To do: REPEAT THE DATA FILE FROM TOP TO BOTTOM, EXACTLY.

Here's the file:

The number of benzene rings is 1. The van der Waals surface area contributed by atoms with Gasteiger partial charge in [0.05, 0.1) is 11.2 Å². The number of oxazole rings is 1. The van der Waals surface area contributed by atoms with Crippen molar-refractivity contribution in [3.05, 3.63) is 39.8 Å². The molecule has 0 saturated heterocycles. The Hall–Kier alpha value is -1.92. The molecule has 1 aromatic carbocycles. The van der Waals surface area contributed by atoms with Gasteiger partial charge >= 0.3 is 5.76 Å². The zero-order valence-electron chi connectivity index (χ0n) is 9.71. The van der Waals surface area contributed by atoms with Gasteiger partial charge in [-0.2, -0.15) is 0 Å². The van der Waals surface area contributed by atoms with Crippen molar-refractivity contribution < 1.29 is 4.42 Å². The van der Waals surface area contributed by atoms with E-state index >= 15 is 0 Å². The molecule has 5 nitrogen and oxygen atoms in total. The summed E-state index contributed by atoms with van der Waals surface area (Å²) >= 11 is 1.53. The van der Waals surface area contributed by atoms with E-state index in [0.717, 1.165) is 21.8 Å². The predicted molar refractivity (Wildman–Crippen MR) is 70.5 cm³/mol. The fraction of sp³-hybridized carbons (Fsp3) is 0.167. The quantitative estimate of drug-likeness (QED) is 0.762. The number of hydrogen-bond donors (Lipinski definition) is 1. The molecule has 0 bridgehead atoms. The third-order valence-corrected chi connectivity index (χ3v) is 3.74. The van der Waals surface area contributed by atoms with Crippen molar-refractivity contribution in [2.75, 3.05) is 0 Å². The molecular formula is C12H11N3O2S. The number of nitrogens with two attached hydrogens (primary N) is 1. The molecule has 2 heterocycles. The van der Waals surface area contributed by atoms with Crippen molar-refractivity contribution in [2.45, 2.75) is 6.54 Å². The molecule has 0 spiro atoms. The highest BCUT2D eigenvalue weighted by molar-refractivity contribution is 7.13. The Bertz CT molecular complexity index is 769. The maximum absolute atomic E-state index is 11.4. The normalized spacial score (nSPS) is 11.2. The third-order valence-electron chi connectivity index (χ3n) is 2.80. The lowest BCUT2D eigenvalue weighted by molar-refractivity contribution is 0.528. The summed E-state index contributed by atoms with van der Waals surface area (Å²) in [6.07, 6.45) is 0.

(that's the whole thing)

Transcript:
The number of benzene rings is 1. The van der Waals surface area contributed by atoms with Gasteiger partial charge in [0.05, 0.1) is 11.2 Å². The number of oxazole rings is 1. The van der Waals surface area contributed by atoms with Crippen molar-refractivity contribution in [3.05, 3.63) is 39.8 Å². The molecule has 0 saturated heterocycles. The Hall–Kier alpha value is -1.92. The molecule has 1 aromatic carbocycles. The van der Waals surface area contributed by atoms with Gasteiger partial charge >= 0.3 is 5.76 Å². The zero-order valence-electron chi connectivity index (χ0n) is 9.71. The van der Waals surface area contributed by atoms with Gasteiger partial charge in [-0.2, -0.15) is 0 Å². The van der Waals surface area contributed by atoms with Crippen molar-refractivity contribution < 1.29 is 4.42 Å². The van der Waals surface area contributed by atoms with E-state index >= 15 is 0 Å². The molecule has 5 nitrogen and oxygen atoms in total. The summed E-state index contributed by atoms with van der Waals surface area (Å²) >= 11 is 1.53. The van der Waals surface area contributed by atoms with E-state index in [0.717, 1.165) is 21.8 Å². The predicted molar refractivity (Wildman–Crippen MR) is 70.5 cm³/mol. The fraction of sp³-hybridized carbons (Fsp3) is 0.167. The quantitative estimate of drug-likeness (QED) is 0.762. The number of hydrogen-bond donors (Lipinski definition) is 1. The molecule has 0 bridgehead atoms. The third-order valence-corrected chi connectivity index (χ3v) is 3.74. The van der Waals surface area contributed by atoms with Crippen molar-refractivity contribution in [2.75, 3.05) is 0 Å². The molecular formula is C12H11N3O2S. The number of nitrogens with two attached hydrogens (primary N) is 1. The molecule has 2 heterocycles. The van der Waals surface area contributed by atoms with Crippen molar-refractivity contribution in [2.45, 2.75) is 6.54 Å². The molecule has 0 spiro atoms. The highest BCUT2D eigenvalue weighted by molar-refractivity contribution is 7.13. The Bertz CT molecular complexity index is 769. The maximum absolute atomic E-state index is 11.4. The normalized spacial score (nSPS) is 11.2. The third-order valence-electron chi connectivity index (χ3n) is 2.80. The lowest BCUT2D eigenvalue weighted by molar-refractivity contribution is 0.528. The summed E-state index contributed by atoms with van der Waals surface area (Å²) in [6.07, 6.45) is 0.